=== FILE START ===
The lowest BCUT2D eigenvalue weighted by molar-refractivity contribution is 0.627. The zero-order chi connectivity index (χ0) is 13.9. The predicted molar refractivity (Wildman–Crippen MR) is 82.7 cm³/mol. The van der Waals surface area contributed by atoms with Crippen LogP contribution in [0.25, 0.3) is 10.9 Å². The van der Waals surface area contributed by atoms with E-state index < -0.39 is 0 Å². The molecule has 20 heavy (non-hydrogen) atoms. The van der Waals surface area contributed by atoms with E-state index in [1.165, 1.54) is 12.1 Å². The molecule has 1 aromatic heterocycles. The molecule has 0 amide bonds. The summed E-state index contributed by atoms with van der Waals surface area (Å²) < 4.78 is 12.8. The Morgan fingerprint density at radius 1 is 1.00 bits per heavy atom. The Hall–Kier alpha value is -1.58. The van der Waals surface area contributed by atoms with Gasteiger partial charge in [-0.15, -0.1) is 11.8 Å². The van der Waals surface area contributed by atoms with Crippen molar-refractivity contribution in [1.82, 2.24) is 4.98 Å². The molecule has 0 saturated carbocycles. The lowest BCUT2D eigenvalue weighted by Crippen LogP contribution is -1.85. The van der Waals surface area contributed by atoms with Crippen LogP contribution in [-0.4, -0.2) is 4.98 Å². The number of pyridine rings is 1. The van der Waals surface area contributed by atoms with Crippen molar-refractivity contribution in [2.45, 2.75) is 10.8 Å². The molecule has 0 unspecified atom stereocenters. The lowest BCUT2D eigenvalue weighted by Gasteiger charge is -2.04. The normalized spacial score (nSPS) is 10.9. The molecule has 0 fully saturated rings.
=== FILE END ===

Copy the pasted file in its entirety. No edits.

The lowest BCUT2D eigenvalue weighted by molar-refractivity contribution is 0.627. The zero-order chi connectivity index (χ0) is 13.9. The predicted molar refractivity (Wildman–Crippen MR) is 82.7 cm³/mol. The van der Waals surface area contributed by atoms with Crippen LogP contribution in [0.25, 0.3) is 10.9 Å². The van der Waals surface area contributed by atoms with E-state index < -0.39 is 0 Å². The molecule has 20 heavy (non-hydrogen) atoms. The van der Waals surface area contributed by atoms with E-state index in [1.165, 1.54) is 12.1 Å². The molecule has 1 aromatic heterocycles. The molecule has 0 amide bonds. The summed E-state index contributed by atoms with van der Waals surface area (Å²) < 4.78 is 12.8. The Morgan fingerprint density at radius 1 is 1.00 bits per heavy atom. The Hall–Kier alpha value is -1.58. The van der Waals surface area contributed by atoms with Gasteiger partial charge in [-0.15, -0.1) is 11.8 Å². The van der Waals surface area contributed by atoms with Crippen molar-refractivity contribution in [1.82, 2.24) is 4.98 Å². The molecule has 0 saturated carbocycles. The lowest BCUT2D eigenvalue weighted by Crippen LogP contribution is -1.85. The van der Waals surface area contributed by atoms with Crippen LogP contribution in [-0.4, -0.2) is 4.98 Å². The number of pyridine rings is 1. The van der Waals surface area contributed by atoms with Crippen molar-refractivity contribution in [2.45, 2.75) is 10.8 Å². The molecule has 0 unspecified atom stereocenters. The lowest BCUT2D eigenvalue weighted by Gasteiger charge is -2.04. The normalized spacial score (nSPS) is 10.9. The molecule has 0 fully saturated rings.